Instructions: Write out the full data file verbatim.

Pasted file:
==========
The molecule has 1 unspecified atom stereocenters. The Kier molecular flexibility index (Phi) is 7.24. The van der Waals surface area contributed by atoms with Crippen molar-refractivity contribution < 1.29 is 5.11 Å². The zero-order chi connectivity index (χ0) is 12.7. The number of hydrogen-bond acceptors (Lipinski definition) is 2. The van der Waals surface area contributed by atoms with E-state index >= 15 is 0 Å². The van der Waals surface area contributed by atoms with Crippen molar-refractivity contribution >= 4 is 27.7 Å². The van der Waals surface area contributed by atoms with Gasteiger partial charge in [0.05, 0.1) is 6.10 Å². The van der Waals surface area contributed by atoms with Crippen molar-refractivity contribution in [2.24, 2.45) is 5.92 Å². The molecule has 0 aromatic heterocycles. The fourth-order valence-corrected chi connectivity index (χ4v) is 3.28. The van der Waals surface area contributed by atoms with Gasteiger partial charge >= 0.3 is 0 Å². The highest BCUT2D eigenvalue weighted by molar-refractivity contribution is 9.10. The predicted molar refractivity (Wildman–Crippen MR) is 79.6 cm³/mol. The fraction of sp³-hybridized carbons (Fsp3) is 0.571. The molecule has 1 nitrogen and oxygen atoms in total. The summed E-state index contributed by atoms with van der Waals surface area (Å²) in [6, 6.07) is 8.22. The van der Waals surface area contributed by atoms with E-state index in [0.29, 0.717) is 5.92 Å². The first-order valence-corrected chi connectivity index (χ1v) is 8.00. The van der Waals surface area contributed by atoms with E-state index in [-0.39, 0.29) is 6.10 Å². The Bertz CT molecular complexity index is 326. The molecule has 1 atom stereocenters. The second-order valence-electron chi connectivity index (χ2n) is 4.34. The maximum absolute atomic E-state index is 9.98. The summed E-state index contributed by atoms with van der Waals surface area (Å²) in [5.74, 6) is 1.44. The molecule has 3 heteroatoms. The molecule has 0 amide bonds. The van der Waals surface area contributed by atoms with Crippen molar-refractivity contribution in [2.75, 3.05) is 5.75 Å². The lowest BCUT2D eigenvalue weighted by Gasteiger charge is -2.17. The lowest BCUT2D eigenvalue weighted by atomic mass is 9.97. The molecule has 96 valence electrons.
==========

The molecule has 1 unspecified atom stereocenters. The Kier molecular flexibility index (Phi) is 7.24. The van der Waals surface area contributed by atoms with Crippen molar-refractivity contribution < 1.29 is 5.11 Å². The zero-order chi connectivity index (χ0) is 12.7. The number of hydrogen-bond acceptors (Lipinski definition) is 2. The van der Waals surface area contributed by atoms with E-state index >= 15 is 0 Å². The van der Waals surface area contributed by atoms with Crippen molar-refractivity contribution >= 4 is 27.7 Å². The van der Waals surface area contributed by atoms with Gasteiger partial charge in [0.05, 0.1) is 6.10 Å². The van der Waals surface area contributed by atoms with Crippen molar-refractivity contribution in [2.24, 2.45) is 5.92 Å². The molecule has 0 aromatic heterocycles. The fourth-order valence-corrected chi connectivity index (χ4v) is 3.28. The van der Waals surface area contributed by atoms with Gasteiger partial charge >= 0.3 is 0 Å². The highest BCUT2D eigenvalue weighted by molar-refractivity contribution is 9.10. The predicted molar refractivity (Wildman–Crippen MR) is 79.6 cm³/mol. The fraction of sp³-hybridized carbons (Fsp3) is 0.571. The molecule has 1 nitrogen and oxygen atoms in total. The summed E-state index contributed by atoms with van der Waals surface area (Å²) in [6, 6.07) is 8.22. The van der Waals surface area contributed by atoms with E-state index in [0.29, 0.717) is 5.92 Å². The first-order valence-corrected chi connectivity index (χ1v) is 8.00. The van der Waals surface area contributed by atoms with E-state index in [-0.39, 0.29) is 6.10 Å². The Bertz CT molecular complexity index is 326. The molecule has 1 atom stereocenters. The second-order valence-electron chi connectivity index (χ2n) is 4.34. The maximum absolute atomic E-state index is 9.98. The summed E-state index contributed by atoms with van der Waals surface area (Å²) in [5.74, 6) is 1.44. The molecule has 3 heteroatoms. The molecule has 0 amide bonds. The van der Waals surface area contributed by atoms with Crippen molar-refractivity contribution in [2.75, 3.05) is 5.75 Å². The lowest BCUT2D eigenvalue weighted by Gasteiger charge is -2.17. The lowest BCUT2D eigenvalue weighted by atomic mass is 9.97. The molecule has 96 valence electrons.